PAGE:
Muskingum University Associate Professor of Chemistry Dr. Lois Zook-Gerdau is the only college-level faculty member in the nation to earn the 2015 Vernier Technology Award from the National Science Teachers Association (NSTA).
The award recognizes and rewards the innovative use of data collection technology using computers, graphing calculators or other handheld devices in the science classroom. Only seven awards are presented nationally: one at the elementary school level (grades K–5); two at the middle school level (grades 6–8); three at the high school level (grades 9–12); one at the college level. Founded in 1981, Vernier creates interfaces, sensors, software and curriculum to change how educators teach science and how students collect, analyze and interpret scientific data.
Dr. Zook-Gerdau was recognized for her work at Muskingum in the use of spectrometers and probes which are interfaced with computers to introduce chemical instrumentation in the chemistry curriculum. She also instructed her students on the development of a set of water quality laboratory experiments as a part of an environmental chemistry course that evolved from her students’ continuing water quality research project with the Muskingum Soil and Water Conservation District. Last year, the District recognized that work by naming her its Conservation Educator of the Year.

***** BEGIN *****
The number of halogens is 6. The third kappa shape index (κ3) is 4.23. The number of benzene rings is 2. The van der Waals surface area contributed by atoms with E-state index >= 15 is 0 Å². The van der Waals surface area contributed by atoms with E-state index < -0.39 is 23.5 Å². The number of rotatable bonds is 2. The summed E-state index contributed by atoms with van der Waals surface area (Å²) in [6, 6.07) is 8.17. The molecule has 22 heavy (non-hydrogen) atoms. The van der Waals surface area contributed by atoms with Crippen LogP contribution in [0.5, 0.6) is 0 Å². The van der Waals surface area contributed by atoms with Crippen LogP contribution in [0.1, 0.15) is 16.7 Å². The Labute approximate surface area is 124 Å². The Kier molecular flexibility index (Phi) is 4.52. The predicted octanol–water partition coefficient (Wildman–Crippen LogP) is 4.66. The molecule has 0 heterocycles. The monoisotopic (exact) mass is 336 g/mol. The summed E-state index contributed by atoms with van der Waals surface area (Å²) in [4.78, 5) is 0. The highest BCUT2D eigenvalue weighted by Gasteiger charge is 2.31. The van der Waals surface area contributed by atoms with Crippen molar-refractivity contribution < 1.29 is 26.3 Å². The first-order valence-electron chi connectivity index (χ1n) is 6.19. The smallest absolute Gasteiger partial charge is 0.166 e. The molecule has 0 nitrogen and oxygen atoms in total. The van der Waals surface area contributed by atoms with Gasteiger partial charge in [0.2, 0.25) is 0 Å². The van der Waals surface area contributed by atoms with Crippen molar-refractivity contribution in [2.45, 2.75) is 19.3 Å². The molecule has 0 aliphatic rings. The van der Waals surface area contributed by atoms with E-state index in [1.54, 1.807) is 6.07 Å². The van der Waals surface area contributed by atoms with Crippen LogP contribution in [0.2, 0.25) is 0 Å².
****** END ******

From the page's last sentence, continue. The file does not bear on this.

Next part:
Dr. Zook-Gerdau joined the Muskingum faculty in 2002. She earned her bachelor’s degree from Hiram College and her doctoral degree from the University of Iowa. As a post-doctoral fellow, she conducted fuel cell research at the Los Alamos National Laboratory.
At Muskingum, she is an advisor for the university’s Environmental Science program. Her scholarly interests include analytical chemistry, electrochemistry and environmental chemistry. She received the NSTA award at the organization’s national conference March 12 – 15 in Chicago.